HOLLIDAYSBURG - The Pennsylvania Supreme Court will be asked to restore the first-degree murder conviction of Paul Aaron Ross, 40, who was sentenced nearly seven years ago to life for the murder of a Hollidaysburg woman at Canoe Creek State Park.
Blair County District Attorney Richard A. Consiglio said he is putting together an appeal request that must be submitted for review to the state's highest court next month.
Consiglio said he and his staff disagree with the 5-4 decision on Oct. 10 by state Superior Court to vacate the conviction and sentence.
The new trial was granted because Ross's attorney, Thomas M. Dickey, did not have enough time to prepare Ross' defense in 2005 and also because testimony from three woman, who claimed they were physically and sexually abused by Ross, was permitted into the trial.
The so-called "bad acts" from Ross' past were permitted by Blair County President Judge Jolene G. Kopriva, who said Ross' alleged incidents of violence toward women showed motive and intent to kill Tina Miller, 26, last seen with Ross at Canoe Creek just after midnight on June 27, 2004.
Her partially nude and beaten body was found face down in Canoe Lake the next morning.
Forensic pathologist Dr. Saralee Funke ruled that Miller died from a combination of drowning and strangulation.
Art Heinz, a spokesman for the state Supreme Court, said about 2,500 cases are referred to the court for review each year, but only between 7 and 10 percent are accepted.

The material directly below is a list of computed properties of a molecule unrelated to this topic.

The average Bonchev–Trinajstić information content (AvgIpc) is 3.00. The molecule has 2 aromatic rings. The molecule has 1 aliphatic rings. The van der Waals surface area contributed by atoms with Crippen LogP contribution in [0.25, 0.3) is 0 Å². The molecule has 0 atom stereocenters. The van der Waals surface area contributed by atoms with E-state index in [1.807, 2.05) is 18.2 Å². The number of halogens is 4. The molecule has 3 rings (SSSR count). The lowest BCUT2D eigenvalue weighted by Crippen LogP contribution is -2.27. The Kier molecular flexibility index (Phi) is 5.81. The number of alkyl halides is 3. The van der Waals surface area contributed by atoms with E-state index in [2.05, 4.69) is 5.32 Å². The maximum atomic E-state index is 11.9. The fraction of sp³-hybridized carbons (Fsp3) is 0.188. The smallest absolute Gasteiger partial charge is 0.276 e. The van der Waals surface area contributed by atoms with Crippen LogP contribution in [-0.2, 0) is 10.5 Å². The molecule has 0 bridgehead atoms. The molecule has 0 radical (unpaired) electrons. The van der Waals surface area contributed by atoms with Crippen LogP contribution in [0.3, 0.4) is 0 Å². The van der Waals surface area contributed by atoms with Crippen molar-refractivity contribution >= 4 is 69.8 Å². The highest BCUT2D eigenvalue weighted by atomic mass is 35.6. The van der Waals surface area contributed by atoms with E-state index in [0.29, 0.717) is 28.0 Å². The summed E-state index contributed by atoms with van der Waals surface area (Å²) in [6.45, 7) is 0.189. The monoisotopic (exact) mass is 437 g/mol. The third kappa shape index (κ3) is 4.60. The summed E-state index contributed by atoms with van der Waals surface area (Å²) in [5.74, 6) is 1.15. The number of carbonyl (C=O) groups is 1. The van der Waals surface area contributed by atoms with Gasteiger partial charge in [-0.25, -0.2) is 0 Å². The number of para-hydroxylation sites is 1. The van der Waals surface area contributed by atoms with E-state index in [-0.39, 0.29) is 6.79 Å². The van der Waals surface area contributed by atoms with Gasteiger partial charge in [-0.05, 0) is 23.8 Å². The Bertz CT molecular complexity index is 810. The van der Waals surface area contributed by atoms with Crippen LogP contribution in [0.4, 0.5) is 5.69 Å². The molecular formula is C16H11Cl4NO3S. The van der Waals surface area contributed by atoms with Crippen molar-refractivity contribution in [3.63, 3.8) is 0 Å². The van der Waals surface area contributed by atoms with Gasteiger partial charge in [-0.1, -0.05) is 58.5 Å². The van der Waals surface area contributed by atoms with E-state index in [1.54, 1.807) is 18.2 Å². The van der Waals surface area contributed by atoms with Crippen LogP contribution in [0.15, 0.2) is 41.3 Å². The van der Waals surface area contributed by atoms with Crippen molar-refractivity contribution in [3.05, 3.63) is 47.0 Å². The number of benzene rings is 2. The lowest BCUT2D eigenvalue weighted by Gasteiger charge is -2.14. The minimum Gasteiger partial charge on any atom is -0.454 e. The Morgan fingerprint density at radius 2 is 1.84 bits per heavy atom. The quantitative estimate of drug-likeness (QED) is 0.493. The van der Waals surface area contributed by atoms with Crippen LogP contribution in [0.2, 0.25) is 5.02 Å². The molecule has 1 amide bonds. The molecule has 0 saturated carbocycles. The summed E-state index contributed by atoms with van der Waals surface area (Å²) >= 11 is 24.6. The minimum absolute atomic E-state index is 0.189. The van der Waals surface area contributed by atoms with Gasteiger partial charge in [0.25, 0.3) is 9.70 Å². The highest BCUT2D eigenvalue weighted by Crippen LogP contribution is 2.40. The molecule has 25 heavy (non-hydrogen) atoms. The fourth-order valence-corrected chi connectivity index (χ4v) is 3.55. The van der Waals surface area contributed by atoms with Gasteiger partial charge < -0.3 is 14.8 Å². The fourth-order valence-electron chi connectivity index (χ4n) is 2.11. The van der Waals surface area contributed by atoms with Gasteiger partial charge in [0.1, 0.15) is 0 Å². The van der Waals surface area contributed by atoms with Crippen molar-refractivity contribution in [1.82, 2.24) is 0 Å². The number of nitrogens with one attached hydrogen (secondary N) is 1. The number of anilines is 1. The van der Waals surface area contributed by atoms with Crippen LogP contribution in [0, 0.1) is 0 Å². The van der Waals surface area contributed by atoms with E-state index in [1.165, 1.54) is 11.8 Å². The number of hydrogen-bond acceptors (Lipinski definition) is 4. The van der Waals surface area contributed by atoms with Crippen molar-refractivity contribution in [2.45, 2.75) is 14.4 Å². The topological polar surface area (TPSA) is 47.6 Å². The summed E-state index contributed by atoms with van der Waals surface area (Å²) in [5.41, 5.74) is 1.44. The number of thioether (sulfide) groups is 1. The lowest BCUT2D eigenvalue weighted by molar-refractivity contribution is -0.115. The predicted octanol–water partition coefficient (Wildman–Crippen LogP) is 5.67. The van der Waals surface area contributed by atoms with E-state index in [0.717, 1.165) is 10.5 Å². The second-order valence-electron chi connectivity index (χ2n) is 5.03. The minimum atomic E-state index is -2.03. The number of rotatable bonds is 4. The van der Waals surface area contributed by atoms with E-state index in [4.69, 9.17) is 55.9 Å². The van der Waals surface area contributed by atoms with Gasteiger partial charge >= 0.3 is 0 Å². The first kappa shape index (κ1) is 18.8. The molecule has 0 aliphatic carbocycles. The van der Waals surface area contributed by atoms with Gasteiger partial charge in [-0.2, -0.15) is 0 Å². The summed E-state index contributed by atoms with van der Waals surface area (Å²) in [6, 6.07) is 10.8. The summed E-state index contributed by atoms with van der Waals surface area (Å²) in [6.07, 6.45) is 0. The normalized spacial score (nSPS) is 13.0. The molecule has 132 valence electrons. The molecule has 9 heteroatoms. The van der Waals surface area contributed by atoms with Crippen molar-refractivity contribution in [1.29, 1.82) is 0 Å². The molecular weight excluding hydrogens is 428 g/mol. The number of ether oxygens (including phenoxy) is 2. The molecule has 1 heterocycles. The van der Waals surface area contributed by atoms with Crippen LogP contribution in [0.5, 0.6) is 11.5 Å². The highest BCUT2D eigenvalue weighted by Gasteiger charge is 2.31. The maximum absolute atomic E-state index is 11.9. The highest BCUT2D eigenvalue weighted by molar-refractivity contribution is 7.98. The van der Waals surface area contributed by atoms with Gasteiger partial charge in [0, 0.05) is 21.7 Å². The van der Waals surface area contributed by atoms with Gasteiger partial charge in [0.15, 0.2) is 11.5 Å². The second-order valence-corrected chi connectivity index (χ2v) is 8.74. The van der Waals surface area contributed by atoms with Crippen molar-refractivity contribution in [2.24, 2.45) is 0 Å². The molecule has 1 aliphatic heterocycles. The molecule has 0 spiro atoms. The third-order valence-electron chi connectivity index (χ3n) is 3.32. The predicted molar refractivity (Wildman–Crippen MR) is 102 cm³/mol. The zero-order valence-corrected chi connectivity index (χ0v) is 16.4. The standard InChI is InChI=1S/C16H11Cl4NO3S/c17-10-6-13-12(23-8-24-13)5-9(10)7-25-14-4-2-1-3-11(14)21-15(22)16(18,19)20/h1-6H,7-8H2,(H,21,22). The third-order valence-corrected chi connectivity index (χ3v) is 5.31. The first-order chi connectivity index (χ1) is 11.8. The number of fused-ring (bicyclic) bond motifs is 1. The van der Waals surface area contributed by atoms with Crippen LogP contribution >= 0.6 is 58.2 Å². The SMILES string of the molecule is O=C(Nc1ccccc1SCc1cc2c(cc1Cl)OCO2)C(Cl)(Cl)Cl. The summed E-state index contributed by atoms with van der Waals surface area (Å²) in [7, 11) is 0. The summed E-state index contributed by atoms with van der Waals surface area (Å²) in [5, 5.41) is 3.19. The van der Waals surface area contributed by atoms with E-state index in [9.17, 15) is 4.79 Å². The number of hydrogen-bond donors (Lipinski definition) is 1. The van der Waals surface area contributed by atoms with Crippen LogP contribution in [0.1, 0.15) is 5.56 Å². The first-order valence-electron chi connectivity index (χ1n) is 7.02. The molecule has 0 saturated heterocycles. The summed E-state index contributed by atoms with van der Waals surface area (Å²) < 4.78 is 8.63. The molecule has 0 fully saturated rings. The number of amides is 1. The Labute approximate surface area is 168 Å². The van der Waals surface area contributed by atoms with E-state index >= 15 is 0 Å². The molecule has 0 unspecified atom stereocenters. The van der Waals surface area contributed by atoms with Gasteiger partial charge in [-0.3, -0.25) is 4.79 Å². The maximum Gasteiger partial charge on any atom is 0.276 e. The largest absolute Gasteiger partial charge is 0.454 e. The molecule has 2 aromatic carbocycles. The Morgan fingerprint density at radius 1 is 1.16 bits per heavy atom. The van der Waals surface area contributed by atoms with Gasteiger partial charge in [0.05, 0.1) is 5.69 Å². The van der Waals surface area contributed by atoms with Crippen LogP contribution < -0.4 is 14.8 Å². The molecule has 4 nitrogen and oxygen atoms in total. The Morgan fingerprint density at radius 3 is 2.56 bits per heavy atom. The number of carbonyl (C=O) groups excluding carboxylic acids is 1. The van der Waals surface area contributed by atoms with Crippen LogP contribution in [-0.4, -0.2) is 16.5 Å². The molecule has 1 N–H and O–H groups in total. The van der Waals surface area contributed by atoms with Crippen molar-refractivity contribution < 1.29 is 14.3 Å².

Consiglio said he disagrees with the Superior Court's conclusion that Dickey did not have enough time to prepare his case. Dickey became the attorney for Ross only a couple of weeks before the scheduled start of the trial.
On several occasions, Dickey requested a continuance so that he could confer with three defense experts.
Kopriva concluded the defense did have enough time, a decision with which five members of the court disagreed, concluding "that the trial court manifestly abused its discretion in refusing to grant Ross a continuance to permit his newly retained private counsel the opportunity to prepare for trial."
Consiglio said the Superior Court did not fully consider the judge's reasons for denying the continuance.
On the "bad acts" issue, Consiglio will also argue that the Superior Court did not fully consider the similarities between incidents of violence against the former girlfriends and Miller.